Bay's dinger was preceded by a quick start from the top of the order against Marlins lefty Mark Buehrle. Ronny Cedeno and Justin Turner led off the game with back-to-back doubles, with the latter dropping just fair and out of the reach of Giancarlo Stanton's glove down the right-field line to put two aboard for David Wright. Wright grounded out to score Cedeno for the game's first run.
After Scott Hairston popped out to Jose Reyes in shallow left field, Buehrle walked Ike Davis and hit Kelly Shoppach to load the bases for Bay.
A three-time All-Star, Bay was hitting just .152 entering the day and in the midst of the worst offensive season of his career. He cranked a 1-0 offering from Buehrle to right-center field for his first grand slam since Sept. 8, 2011, when he hit one in the first game of a doubleheader against the Braves.
The homer came in Bay's first at-bat in more than a week. His last plate appearance was Aug. 25 against the Astros.
"I didn't think I was going to hit a grand slam in my first at-bat in a week, but it was definitely nice," Bay said.
It was the Mets' first grand slam since Hairston hit one on June 27 against the Cubs.
While Bay has struggled much of the season, he carried New York to Sunday's win. He added a single in the fourth and finished the day 2-for-4 with four RBIs, marking his fourth multihit game of the season and first since Aug. 16 against the Reds.
"It was one game and it was great to hit that ball, but it's not something that I feel like is out of character, it's just somewhere along the way I lost it," Bay said. "It's been a battle to try to find it and put it all together."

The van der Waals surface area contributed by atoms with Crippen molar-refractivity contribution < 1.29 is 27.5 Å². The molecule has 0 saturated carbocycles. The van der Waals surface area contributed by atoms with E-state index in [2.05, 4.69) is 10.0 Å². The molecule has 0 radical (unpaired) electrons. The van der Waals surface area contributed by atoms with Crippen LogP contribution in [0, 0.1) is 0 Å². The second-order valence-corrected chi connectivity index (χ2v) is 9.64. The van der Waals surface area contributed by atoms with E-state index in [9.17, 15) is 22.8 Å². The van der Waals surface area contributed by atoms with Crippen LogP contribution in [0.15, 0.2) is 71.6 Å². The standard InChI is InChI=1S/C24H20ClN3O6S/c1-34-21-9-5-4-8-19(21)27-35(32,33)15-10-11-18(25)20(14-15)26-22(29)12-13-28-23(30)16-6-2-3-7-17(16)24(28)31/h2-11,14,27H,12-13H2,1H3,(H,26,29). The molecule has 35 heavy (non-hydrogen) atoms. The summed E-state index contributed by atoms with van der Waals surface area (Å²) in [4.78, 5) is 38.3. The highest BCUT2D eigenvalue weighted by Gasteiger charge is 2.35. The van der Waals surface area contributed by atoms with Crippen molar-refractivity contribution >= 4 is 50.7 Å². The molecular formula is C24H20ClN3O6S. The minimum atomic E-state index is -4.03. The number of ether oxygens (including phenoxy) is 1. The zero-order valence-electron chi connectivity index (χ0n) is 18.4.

The first was the only inning in which the Mets scored against Buehrle, who finished the day after seven innings of work but saw his three-start win streak come to an end. The early barrage was enough to give righty Chris Young a five-run cushion to work with before he even took the mound at Marlins Park.
"I was just thrilled for [Bay] to come out and hit that ball early through the struggles he's faced and the injuries -- serious injuries, concussions -- it was his win today," Young said. "He set the tone."
Bay set the tone Sunday, but Young maintained it. He shut the Marlins out through the first four innings while holding them to just three hits.
He twice escaped situations with runners in scoring position. With men on second and third in the first inning, Young struck out Stanton and retired Carlos Lee to end the frame. He again got Stanton to strike out in the third with two down and Reyes at second.
Stanton finished the day 0-for-4 with three strikeouts as the Mets snapped the slugger's seven-game hitting streak and generally held him in check all series.
"He's one of the most dangerous hitters in the game," Young said. "He's just so strong and powerful, and you know any mistake can be crushed. You just try to make good pitches to him and hope he doesn't hit it a mile. We did well."
The only blemish on an otherwise solid five-inning outing for Young, who earned his first win in a month, came in the fifth.
He walked Marlins catcher Rob Brantly to start the inning and then gave up a two-out RBI double to Justin Ruggiano to cut the Mets' lead to four. Young limited the damage, retiring Reyes to end the frame and his day on the mound after 94 pitches.
"We couldn't lay off the high fastball with this kid," Marlins manager Ozzie Guillen said. "We kept hitting fly balls, we couldn't make the adjustments. He came out and pitched a good game against us."
Four New York relievers finished off the final four innings as the Mets, who have won seven of eight, secured their first three-game sweep since June 18-20 at home against the Orioles.
"It's important that they keep winning," Collins said. "It's important for them to know they can get the job done."